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(or more) of these medical problems. For instance, in many practices, there are physicians who subspecialize in pediatric rehabilitation and take care of only these younger patients.

Physiatrists coordinate the rehabilitative care of physical impairments and disabilities using a multidisciplinary approach. They prescribe pharmacologic agents to treat conditions such as spasticity, musculoskeletal pain, and neurologic pain. Along with prescribing medicines, physiatrists formulate specific physical and occupational therapy regimens — exercises that address each patient's individual needs. Every regimen is tailored to prepare the patient to meet a particular goal.

It is the physiatrist, with the help of the rehabilitation team, who sets goals for the patient. This interdisciplinary team includes physical therapists, occupational therapists, psychologists, nurses, dietitians, social workers, case managers, speech pathologists, and audiologists. With the PM&R specialist as team leader, they meet at appropriate intervals during a patient's hospital stay to discuss the patient's progress, goals, and any pertinent social or psychological issues. The team also includes, in an important sense, the patient and his or her family, with whom the physician also meets to ensure open lines of communication. Education of both patient and family is essential to increase the likelihood that the patient's physical and social needs are met. Ultimately, this means a successful integration into society.

Other essential responsibilities include prescribing assistive and adaptive devices to augment the patient's level of functioning: a wheelchair or walker to increase mobility, a communication device, or extensions to allow greater independence in performing daily tasks. To do so, physiatrists assess the difference between a person's functional level and the functional level required to perform a specific task. Physiatrists evaluate whether a wheelchair is the appropriate size and the seat is positioned at the right angle. They are experts at determining the energy expenditure required of patients with orthotic and prosthetic devices and prescribe these devices accordingly.

In rehabilitation care, the patient's basic neurologic and musculoskeletal function is essential, as well as the many psychosocial issues that affect the patient's participation in the community. PM&R is holistic care because it does more than prevent disease. This includes a program that attempts to solve the social and economic problems that may interfere with the patient's recovery.1 As public policy and education advocates, physiatrists play a major role in public awareness of safety. In this specialty, therefore, you will find many opportunities to fight for patients' rights.

Physiatrists not only determine the rehabilitation goals, but also decide whether or not an individual is a proper candidate for rehabilitation. A physia-trist has the right and responsibility to withhold inpatient rehabilitation from ineligible patients, such as hospice patients who are not expected to regain much function before the end of their lives. As you can tell, an entire array of possible ethical situations can confront a physiatrist. But just like any other area of medicine, patients are free to obtain second opinions. Conceivably, one physiatrist may not accept a patient for rehabilitation while another deems her or him an appropriate candidate.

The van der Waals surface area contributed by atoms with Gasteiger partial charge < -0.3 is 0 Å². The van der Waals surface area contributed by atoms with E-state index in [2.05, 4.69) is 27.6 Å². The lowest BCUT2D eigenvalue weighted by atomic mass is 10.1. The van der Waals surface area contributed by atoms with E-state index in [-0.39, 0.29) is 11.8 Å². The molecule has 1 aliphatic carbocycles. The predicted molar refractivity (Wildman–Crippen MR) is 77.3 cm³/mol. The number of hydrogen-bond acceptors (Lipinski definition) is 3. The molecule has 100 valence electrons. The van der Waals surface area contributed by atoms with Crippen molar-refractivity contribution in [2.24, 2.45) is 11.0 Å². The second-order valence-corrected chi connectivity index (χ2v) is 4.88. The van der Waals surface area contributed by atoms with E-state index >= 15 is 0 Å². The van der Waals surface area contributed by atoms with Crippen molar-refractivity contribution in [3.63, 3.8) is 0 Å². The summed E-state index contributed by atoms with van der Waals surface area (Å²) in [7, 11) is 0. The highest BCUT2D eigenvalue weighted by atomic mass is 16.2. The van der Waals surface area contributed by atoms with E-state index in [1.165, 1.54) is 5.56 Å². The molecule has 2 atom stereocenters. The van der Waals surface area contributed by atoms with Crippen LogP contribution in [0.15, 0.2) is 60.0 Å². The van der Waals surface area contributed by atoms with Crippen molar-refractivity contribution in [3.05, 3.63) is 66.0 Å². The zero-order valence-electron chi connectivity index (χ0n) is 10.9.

Other ethical issues physiatrists face include concerns of distribution and access to health care resources. Like other primary care physicians, they may find themselves spending increasing amounts of time convincing an insurer that physical rehabilitation will benefit the patient and ultimately save money and resources. Of course, in many of these instances, the bottom line is the incentive to cut costs, but perhaps the idea of spending resources on those with disability also plays a role. "As human rights and the dignity of the human being overcome archaic prejudices and economic priorities, new legislation will be passed to assist the disabled and the handicapped to take their rightful place in society."2 Unfortunately, physicians can spend much time and effort fighting for human rights through paperwork, telephone conversations, and lobbying. For those involved in this struggle, this time-consuming advocacy work has been largely successful and quite rewarding. Equal rights acts such as the 1990 Americans with Disabilities Act came into fruition. Disabled people now have greater access to public places and transportation making possible greater functioning at home and work. Physiatrists, along with other advocates, lobbied to propel these issues to the forefront and influence the political system. Ultimately, they sought to better meet the needs of people by promoting health and quality of life.

Physiatrists do not just treat patients with severe disability, however. In recent years, the field of PM&R has also attracted many who are interested in sports medicine—working with trained athletes and dancers. Sports medicine doctors can become athletic team physicians. The goals of care for the professional athlete and the performer are obviously different than for a patient who has moderate to severe disability. In these cases, the physiatrist is focused on enhancing performance or is treating an injury due to repetitive movements. For both the athlete and performer, PM&R specialists are trained in dynamic interventional techniques that can enhance balance and proprioception and increase range of motion and strength.

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